Are You Ready for Luxury Lettering?

A couple of weeks back, my sweet friend Syl and I created a fun Instagram Bingo template for Calligraphers, so we could all collectively acknowledge how bad our posture is and how much we covet pens. That little bingo game made it's rounds in the lettering world in a big way. We were amazed by how many people participated and shared it, and loved seeing how much we all had in common!
⠀⠀⠀⠀⠀⠀⠀⠀⠀
We went through the answers after, and noticed a common theme pretty quickly. The majority of calligraphers who played our Bingo have NOT worked on-site for a luxury brand... (80% to be exact!) And many participants mentioned that it was one of their goals for the future.
⠀⠀⠀⠀⠀⠀⠀⠀⠀
One major thing Syl and I have in common (aside from our penchant for red wine and desire to help people with their businesses even when they don’t ask) is that the majority of the work we do is for luxury brands. So we decided to put our minds together and make a resource for all of you who said you wanted to make this goal happen!
⠀⠀⠀⠀⠀⠀⠀⠀⠀
The Luxury Lettering Checklist is here! If you're not quite sure if you're ready for these high-end jobs yet (I swear it's not all champagne flutes and and being cute), then you're gonna want to check it out! Like, can you lead a full conversation while writing? If you're interested in seeing if you have what it takes and want a bit of advice on how to get there, head right here to get the Luxury Lettering Checklist download for FREE 🤗

Calligrapher Bingo!

You’ve probably seen a few of those “Bingo” Instagram Stories circulating on Instagram - well, my sweet friend & calligra-bestie Syl (aka Sylvia Wong aka @viacalligraphy on Instagram) thought it was high time someone make one specifically for calligraphers. So, that’s exactly what we did!

Feel free to use this Free Graphic and re-post it in your own Instagram Stories, and let’s see how many of you win at Bingo! (I have a feeling it’s going to be almost everyone, haha) Don’t forget to tag me & Syl (@somedayartco & @viacalligraphy) so we can see how you do, and share your results!

Calligrapher-Bingo-Instagram-Story.jpg

Styled Shoots: Should You Do Them?

Chances are, whether you’re relatively new to the wedding industry or if you’re a seasoned veteran - you’ve heard the term “Styled Shoot”. If not, this is what a styled shoot is: A group of wedding vendors, usually one from each “department” of a wedding (so a cake designer, calligrapher, photographer, stylist/planner, florist, etc) will get together for a themed photoshoot depicting a fake wedding or other event.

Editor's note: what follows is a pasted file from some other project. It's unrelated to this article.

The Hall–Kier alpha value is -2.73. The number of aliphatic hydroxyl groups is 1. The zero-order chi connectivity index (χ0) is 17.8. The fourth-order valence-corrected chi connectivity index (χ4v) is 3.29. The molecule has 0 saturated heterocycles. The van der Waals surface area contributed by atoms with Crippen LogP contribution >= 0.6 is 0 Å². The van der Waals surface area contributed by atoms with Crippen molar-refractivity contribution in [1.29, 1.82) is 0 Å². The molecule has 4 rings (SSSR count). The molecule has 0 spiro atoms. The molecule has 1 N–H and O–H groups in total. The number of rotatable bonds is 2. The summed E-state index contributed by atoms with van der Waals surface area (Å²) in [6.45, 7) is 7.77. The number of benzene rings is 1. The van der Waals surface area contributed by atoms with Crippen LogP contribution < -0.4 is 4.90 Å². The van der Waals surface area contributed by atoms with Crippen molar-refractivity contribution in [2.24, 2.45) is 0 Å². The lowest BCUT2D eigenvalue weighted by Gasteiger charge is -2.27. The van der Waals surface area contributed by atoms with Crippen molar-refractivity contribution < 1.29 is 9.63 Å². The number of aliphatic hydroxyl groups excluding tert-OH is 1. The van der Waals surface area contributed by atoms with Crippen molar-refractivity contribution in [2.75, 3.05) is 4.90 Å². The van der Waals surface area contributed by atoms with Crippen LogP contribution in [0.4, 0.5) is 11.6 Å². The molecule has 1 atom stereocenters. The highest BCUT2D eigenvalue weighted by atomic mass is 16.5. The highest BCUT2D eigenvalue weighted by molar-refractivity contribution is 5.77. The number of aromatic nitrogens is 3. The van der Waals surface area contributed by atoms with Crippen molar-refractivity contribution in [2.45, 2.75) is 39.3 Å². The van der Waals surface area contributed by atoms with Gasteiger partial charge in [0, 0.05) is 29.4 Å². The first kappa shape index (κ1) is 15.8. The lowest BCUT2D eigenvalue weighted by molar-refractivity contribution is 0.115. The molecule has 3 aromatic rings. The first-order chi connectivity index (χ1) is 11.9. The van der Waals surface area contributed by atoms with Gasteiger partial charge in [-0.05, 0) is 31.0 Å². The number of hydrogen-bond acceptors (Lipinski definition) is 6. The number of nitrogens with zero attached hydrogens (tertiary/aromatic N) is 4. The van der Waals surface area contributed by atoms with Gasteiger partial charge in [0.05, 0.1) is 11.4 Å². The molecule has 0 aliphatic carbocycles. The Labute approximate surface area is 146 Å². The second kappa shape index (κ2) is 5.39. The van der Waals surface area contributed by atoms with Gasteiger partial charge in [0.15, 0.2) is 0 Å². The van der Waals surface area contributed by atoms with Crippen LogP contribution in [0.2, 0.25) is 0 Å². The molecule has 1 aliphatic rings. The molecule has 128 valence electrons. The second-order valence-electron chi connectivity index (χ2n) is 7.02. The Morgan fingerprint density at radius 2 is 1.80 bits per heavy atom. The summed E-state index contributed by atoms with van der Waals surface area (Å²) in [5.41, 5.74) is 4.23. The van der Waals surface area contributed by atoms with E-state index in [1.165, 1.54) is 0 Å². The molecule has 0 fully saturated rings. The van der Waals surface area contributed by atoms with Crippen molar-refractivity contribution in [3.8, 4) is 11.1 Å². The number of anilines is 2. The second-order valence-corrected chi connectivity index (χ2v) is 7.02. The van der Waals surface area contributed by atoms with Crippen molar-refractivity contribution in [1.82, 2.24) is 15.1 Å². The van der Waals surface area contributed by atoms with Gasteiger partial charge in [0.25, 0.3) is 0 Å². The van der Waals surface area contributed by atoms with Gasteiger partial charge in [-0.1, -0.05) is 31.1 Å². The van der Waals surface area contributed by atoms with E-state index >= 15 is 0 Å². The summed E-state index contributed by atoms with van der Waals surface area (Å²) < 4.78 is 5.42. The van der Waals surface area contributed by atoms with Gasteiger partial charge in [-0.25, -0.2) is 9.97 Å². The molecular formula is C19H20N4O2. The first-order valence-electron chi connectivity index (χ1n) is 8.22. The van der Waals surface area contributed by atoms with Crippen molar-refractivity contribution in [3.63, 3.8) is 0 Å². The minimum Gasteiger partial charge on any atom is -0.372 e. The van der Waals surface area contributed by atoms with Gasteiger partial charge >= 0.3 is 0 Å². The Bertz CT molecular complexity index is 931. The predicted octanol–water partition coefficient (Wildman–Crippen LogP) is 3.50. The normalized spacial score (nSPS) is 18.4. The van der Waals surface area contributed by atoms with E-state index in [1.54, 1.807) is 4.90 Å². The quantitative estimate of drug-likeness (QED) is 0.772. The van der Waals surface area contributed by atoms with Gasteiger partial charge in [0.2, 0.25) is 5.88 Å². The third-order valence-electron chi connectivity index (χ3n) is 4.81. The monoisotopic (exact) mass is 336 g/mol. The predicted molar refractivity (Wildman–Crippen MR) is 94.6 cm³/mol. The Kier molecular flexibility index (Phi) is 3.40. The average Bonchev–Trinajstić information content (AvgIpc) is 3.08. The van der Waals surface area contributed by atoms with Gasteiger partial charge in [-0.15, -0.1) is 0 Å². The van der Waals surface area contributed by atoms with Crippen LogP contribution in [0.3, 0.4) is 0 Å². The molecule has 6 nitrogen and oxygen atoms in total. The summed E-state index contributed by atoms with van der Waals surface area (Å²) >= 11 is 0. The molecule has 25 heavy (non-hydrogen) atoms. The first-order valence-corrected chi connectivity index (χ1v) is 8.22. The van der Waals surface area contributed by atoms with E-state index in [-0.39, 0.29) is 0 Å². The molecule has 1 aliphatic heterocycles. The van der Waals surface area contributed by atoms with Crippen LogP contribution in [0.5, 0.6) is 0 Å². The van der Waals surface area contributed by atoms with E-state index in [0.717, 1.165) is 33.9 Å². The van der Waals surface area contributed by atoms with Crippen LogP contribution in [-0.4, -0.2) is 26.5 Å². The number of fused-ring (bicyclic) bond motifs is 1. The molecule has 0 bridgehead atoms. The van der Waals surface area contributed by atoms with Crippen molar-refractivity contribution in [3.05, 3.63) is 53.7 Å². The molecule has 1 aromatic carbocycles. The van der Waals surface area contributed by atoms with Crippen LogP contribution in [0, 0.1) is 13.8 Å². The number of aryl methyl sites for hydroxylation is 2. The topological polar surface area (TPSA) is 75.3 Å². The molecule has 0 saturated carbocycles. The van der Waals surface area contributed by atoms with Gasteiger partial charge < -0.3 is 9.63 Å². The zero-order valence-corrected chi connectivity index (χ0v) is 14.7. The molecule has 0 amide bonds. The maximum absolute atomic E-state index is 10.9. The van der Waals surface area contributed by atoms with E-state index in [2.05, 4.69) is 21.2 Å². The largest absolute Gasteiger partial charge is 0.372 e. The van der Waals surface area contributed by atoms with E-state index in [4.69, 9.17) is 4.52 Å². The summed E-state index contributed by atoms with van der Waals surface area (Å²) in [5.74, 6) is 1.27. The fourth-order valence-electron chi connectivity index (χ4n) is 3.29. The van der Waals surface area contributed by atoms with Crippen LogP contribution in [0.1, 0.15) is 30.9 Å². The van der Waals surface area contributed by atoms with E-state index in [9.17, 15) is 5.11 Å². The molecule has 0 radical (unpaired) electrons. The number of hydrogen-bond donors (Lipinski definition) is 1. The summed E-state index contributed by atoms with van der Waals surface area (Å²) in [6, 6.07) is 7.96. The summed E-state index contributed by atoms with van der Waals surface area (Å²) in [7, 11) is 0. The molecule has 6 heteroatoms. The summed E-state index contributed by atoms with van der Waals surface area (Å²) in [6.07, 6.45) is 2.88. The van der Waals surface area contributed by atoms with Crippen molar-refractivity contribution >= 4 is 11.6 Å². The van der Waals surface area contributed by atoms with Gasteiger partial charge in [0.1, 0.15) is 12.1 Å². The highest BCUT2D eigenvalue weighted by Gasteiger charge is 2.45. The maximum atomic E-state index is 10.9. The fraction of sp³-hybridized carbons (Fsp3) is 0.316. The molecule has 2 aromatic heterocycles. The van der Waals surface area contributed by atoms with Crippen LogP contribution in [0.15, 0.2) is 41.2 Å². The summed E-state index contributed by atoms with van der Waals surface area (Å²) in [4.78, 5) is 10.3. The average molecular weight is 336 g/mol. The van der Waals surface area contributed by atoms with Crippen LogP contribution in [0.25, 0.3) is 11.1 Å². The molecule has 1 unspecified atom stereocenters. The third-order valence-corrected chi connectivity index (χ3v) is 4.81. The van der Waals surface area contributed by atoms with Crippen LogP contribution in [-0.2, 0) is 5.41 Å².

Generally there are two main aims of any styled shoot:

1 - To create content that can be used to strengthen each vendor’s portfolio.

&

2 - To have the shoot published and therefore have your work exposed to a wider audience, as well as the credential of having your work featured in X publication.

In my experience, there is also a third benefit participating in styled shoots: the relationships you form with the other vendors during the prep for or the shoot itself.

I can honestly say I don’t think I’ve ever gotten work as a direct result from a styled shoot being published, and I have done many. Clients will reference photos that I post of work that I’ve done for shoots, but I don’t necessarily think they found those photos because of the shoot, they usually just see them on my Instagram or my website once they’ve already found me. But what has gotten me work? Having strong photos of strong work, and relationships with other industry vendors.

So that being said, now that I have a billion styled shoots under my belt, I have a lot of opinions on when to say yes, and when to say no. Even in the beginning, you have to be selective. 

When to probably say “No”:

1) When networking is not an option. You don’t always get a chance to meet the other vendors, as sometimes it’s all organized in a bit of a whirlwind and you don’t even necessarily have to be present at the shoot. If that’s the case, you lose that huge benefit of face-time with other industry professionals. Weigh the other factors if this is the case (is the photographer at the top of your list of artists to work with? Does the theme speak to you on a spiritual level? Then do it! There will be other chances to network.)

2) When the photographer’s work doesn’t match your style. Like I said, one of the main reasons for doing a Styled Shoot is having the photos to use as social media or portfolio content. If you’re planning on using the photos after, they have to be good (that should be a given), but they also have to suit your aesthetic. So the first thing is to check out the photographer’s work, and see if their style and aesthetic lines up with your own. If not, or if the photographer’s work is not at a certain level, then I would politely decline.

3) When the publishing aspect is unclear or unaligned. Generally, whoever is planning the shoot will have their top 3 publications in mind when planning, but things don’t always work out and you never know how many publications will turn you down until after the shoot is over. Sometimes the shoot ends up getting published by a big name and sometimes it’s by a little known blog, and either way it usually takes a solid six months before you see your name in “print” (generally online, SOMETIMES actually printed in a magazine). You may be able to tell I am slightly jaded by the whole publication aspect - to be honest, I’m thoroughly unconvinced that there is anything to gain from it other than perceived credibility. All that to say, ask the planner which publications they are aiming to be published in, and do some research to see if they are the kind of blogs/websites that your ideal customer would be going to/that you see your brand in. For example, if your work is super modern and non-traditional, it wouldn’t benefit you to have your work published somewhere that targets a traditional bride.